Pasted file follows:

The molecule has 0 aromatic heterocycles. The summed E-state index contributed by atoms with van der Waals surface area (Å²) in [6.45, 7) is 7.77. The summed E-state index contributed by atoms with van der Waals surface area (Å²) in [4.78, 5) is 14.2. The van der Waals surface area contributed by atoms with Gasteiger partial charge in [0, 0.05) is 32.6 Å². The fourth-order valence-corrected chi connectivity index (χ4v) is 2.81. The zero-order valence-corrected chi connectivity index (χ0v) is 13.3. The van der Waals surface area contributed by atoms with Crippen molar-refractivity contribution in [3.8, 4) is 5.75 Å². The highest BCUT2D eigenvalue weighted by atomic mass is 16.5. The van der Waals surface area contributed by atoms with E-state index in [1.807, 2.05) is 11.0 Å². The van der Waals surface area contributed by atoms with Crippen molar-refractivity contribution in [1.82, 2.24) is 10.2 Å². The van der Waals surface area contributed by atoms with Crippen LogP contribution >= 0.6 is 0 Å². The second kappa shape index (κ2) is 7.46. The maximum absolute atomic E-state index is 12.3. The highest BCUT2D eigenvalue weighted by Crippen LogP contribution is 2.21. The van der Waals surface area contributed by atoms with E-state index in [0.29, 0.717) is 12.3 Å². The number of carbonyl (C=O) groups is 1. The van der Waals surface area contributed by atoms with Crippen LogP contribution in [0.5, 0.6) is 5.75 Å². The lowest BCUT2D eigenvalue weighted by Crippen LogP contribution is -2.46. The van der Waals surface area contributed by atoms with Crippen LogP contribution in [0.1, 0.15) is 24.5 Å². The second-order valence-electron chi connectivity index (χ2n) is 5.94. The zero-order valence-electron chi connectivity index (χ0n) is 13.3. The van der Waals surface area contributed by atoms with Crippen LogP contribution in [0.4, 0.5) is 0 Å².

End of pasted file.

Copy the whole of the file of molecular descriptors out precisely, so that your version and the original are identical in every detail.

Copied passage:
The molecule has 0 aromatic heterocycles. The summed E-state index contributed by atoms with van der Waals surface area (Å²) in [6.45, 7) is 7.77. The summed E-state index contributed by atoms with van der Waals surface area (Å²) in [4.78, 5) is 14.2. The van der Waals surface area contributed by atoms with Gasteiger partial charge in [0, 0.05) is 32.6 Å². The fourth-order valence-corrected chi connectivity index (χ4v) is 2.81. The zero-order valence-corrected chi connectivity index (χ0v) is 13.3. The van der Waals surface area contributed by atoms with Crippen molar-refractivity contribution in [3.8, 4) is 5.75 Å². The highest BCUT2D eigenvalue weighted by atomic mass is 16.5. The van der Waals surface area contributed by atoms with E-state index in [1.807, 2.05) is 11.0 Å². The van der Waals surface area contributed by atoms with Crippen molar-refractivity contribution in [1.82, 2.24) is 10.2 Å². The van der Waals surface area contributed by atoms with Crippen LogP contribution >= 0.6 is 0 Å². The second kappa shape index (κ2) is 7.46. The maximum absolute atomic E-state index is 12.3. The highest BCUT2D eigenvalue weighted by Crippen LogP contribution is 2.21. The van der Waals surface area contributed by atoms with E-state index in [0.29, 0.717) is 12.3 Å². The number of carbonyl (C=O) groups is 1. The van der Waals surface area contributed by atoms with Crippen LogP contribution in [0.5, 0.6) is 5.75 Å². The lowest BCUT2D eigenvalue weighted by Crippen LogP contribution is -2.46. The van der Waals surface area contributed by atoms with Crippen LogP contribution in [0.1, 0.15) is 24.5 Å². The second-order valence-electron chi connectivity index (χ2n) is 5.94. The zero-order valence-electron chi connectivity index (χ0n) is 13.3. The van der Waals surface area contributed by atoms with Crippen LogP contribution in [0.4, 0.5) is 0 Å².